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I'm hearing increasing calls for a Sox rebuild this offseason. "Blow it up" seems to be the consensus of opinion as the South Side contingent heads into the last two weeks of the season with faint hopes of finishing .500.
But I'm not so sure for a few reasons.
The term "rebuild" has been aptly applied to the Cubs ever since the fall of 2011 with the arrival of Theo Epstein, who described the strategy the day he moved from Boston. He traded established players for young prospects while piling up 286 losses in his first three seasons, with the silver lining being high draft picks. Those losses are all but forgotten by most Cub fans amid the euphoria of 2016.
Let's figure that the Sox finish with 79 wins or thereabouts, which is frustrating and disappointing even though - brace yourselves - Robin Ventura's club has ticked up in victories the last three seasons after losing 99 games in 2013.
Looking back to last season, of the 10 post-season qualifiers, three of them, the Cubs, Astros and Mets, finished under .500 the season before.
Cleveland and Boston appear headed for division titles this season after finishing 81-80 and 78-84, respectively, in 2015. Detroit and Seattle remain in the wild card race even though the Tigers won just 74 games and the Mariners 76 just one year ago.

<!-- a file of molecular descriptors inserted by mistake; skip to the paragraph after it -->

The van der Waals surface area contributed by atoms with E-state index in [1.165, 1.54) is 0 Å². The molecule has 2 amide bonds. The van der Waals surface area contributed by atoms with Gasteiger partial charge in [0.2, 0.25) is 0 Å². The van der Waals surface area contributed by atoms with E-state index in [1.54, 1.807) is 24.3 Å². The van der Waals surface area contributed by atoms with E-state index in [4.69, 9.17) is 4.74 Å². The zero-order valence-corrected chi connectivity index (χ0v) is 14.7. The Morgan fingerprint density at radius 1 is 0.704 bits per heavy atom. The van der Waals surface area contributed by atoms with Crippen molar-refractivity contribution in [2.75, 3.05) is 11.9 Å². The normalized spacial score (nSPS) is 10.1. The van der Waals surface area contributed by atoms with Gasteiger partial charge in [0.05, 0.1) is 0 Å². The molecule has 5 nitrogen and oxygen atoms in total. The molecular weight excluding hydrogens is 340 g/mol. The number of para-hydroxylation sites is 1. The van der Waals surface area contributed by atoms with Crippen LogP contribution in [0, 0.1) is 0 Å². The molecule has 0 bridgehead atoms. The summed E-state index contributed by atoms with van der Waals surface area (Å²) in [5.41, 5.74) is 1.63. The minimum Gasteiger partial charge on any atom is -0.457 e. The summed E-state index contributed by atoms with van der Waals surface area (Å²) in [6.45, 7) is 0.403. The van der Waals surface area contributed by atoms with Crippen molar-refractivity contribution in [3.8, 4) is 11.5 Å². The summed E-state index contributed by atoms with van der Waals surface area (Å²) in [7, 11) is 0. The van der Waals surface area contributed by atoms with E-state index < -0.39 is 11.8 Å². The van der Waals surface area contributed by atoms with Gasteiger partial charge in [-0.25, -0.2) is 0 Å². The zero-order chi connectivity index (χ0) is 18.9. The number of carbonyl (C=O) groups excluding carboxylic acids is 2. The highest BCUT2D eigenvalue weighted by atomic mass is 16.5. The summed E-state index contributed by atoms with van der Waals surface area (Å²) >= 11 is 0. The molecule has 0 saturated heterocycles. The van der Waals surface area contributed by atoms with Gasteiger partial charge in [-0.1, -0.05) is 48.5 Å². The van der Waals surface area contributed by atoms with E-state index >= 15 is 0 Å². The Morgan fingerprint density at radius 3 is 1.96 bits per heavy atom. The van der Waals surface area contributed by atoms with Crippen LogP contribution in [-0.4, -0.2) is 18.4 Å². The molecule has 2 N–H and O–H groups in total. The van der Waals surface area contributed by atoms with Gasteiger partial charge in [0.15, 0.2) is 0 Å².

The point is that a number of teams with similar records to where the Sox will finish this season rally to become playoff contenders the following season with a few free agent signings but without trading their best players.
Occasionally the improvement is startling, such as in Houston where the Astros lost 106, 107, and 111 games the seasons of 2011-13 as they adjusted to the post-Bagwell/Biggio era. After beating the Yankees in the wild card game last year, the Astros dropped a close 3-2 division series to the Royals, who, of course, became World Series champions.
Because of the alarming number of losses, the Astros used their high draft choices for players like Carlos Correa and George Springer, who joined Latin American free agent Jose Altuve and others to quickly become competitive. However, the Astros, despite being above .500 this season, need to make up three games in the wild card race at this time in order to play in October. So the "rebuild," if you want to call it that, has had somewhat mixed results.